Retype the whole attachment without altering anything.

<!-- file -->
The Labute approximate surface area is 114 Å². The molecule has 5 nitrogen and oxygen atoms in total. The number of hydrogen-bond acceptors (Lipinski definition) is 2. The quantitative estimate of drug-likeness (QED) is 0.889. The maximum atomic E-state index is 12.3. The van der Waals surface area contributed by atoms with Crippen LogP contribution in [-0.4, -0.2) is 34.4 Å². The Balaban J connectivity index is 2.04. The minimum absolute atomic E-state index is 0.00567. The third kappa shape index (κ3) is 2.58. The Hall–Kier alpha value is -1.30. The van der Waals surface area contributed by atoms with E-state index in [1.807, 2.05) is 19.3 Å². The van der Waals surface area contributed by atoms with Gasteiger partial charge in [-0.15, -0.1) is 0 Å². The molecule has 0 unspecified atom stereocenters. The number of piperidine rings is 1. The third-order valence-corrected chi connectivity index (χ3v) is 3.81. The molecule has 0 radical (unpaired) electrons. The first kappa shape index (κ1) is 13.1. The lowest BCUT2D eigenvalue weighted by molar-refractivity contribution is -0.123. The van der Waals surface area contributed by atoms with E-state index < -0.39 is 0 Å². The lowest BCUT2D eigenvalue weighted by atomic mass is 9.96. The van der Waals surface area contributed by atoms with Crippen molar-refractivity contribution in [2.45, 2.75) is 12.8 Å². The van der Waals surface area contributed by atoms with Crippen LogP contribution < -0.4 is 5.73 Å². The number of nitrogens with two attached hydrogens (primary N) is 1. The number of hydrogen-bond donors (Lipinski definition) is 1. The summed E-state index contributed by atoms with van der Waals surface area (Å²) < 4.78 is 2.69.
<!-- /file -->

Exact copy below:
The Labute approximate surface area is 114 Å². The molecule has 5 nitrogen and oxygen atoms in total. The number of hydrogen-bond acceptors (Lipinski definition) is 2. The quantitative estimate of drug-likeness (QED) is 0.889. The maximum atomic E-state index is 12.3. The van der Waals surface area contributed by atoms with Crippen LogP contribution in [-0.4, -0.2) is 34.4 Å². The Balaban J connectivity index is 2.04. The minimum absolute atomic E-state index is 0.00567. The third kappa shape index (κ3) is 2.58. The Hall–Kier alpha value is -1.30. The van der Waals surface area contributed by atoms with E-state index in [1.807, 2.05) is 19.3 Å². The van der Waals surface area contributed by atoms with Gasteiger partial charge in [-0.15, -0.1) is 0 Å². The molecule has 0 unspecified atom stereocenters. The number of piperidine rings is 1. The third-order valence-corrected chi connectivity index (χ3v) is 3.81. The molecule has 0 radical (unpaired) electrons. The first kappa shape index (κ1) is 13.1. The lowest BCUT2D eigenvalue weighted by molar-refractivity contribution is -0.123. The van der Waals surface area contributed by atoms with E-state index < -0.39 is 0 Å². The lowest BCUT2D eigenvalue weighted by atomic mass is 9.96. The van der Waals surface area contributed by atoms with Crippen molar-refractivity contribution in [2.45, 2.75) is 12.8 Å². The van der Waals surface area contributed by atoms with Crippen LogP contribution < -0.4 is 5.73 Å². The number of nitrogens with two attached hydrogens (primary N) is 1. The number of hydrogen-bond donors (Lipinski definition) is 1. The summed E-state index contributed by atoms with van der Waals surface area (Å²) < 4.78 is 2.69.